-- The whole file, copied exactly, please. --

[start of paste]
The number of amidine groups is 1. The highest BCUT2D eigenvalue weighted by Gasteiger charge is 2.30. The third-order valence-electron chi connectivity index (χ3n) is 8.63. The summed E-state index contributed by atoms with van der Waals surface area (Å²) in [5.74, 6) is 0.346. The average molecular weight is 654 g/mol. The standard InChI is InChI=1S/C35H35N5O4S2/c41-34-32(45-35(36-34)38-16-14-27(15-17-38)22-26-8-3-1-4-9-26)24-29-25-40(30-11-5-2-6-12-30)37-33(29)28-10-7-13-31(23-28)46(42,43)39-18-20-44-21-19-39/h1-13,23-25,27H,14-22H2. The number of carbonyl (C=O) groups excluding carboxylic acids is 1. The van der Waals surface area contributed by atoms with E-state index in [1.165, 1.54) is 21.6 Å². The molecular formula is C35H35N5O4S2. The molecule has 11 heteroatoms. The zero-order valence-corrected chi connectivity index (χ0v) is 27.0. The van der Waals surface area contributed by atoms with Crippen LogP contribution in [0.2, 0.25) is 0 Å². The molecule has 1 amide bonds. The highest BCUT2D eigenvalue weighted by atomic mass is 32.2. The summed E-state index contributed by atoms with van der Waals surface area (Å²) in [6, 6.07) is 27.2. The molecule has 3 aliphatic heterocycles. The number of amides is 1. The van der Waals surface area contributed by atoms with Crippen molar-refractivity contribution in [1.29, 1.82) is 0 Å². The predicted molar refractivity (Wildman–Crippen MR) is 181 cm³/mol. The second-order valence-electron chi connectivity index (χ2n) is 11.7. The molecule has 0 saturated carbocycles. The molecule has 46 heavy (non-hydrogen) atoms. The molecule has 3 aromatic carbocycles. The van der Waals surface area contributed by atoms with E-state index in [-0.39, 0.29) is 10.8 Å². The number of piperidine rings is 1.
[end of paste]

The number of amidine groups is 1. The highest BCUT2D eigenvalue weighted by Gasteiger charge is 2.30. The third-order valence-electron chi connectivity index (χ3n) is 8.63. The summed E-state index contributed by atoms with van der Waals surface area (Å²) in [5.74, 6) is 0.346. The average molecular weight is 654 g/mol. The standard InChI is InChI=1S/C35H35N5O4S2/c41-34-32(45-35(36-34)38-16-14-27(15-17-38)22-26-8-3-1-4-9-26)24-29-25-40(30-11-5-2-6-12-30)37-33(29)28-10-7-13-31(23-28)46(42,43)39-18-20-44-21-19-39/h1-13,23-25,27H,14-22H2. The number of carbonyl (C=O) groups excluding carboxylic acids is 1. The van der Waals surface area contributed by atoms with E-state index in [1.165, 1.54) is 21.6 Å². The molecular formula is C35H35N5O4S2. The molecule has 11 heteroatoms. The zero-order valence-corrected chi connectivity index (χ0v) is 27.0. The van der Waals surface area contributed by atoms with Crippen LogP contribution in [0.2, 0.25) is 0 Å². The molecule has 1 amide bonds. The highest BCUT2D eigenvalue weighted by atomic mass is 32.2. The summed E-state index contributed by atoms with van der Waals surface area (Å²) in [6, 6.07) is 27.2. The molecule has 3 aliphatic heterocycles. The number of amides is 1. The van der Waals surface area contributed by atoms with Crippen molar-refractivity contribution in [1.29, 1.82) is 0 Å². The predicted molar refractivity (Wildman–Crippen MR) is 181 cm³/mol. The second-order valence-electron chi connectivity index (χ2n) is 11.7. The molecule has 0 saturated carbocycles. The molecule has 46 heavy (non-hydrogen) atoms. The molecule has 3 aromatic carbocycles. The van der Waals surface area contributed by atoms with E-state index in [-0.39, 0.29) is 10.8 Å². The number of piperidine rings is 1.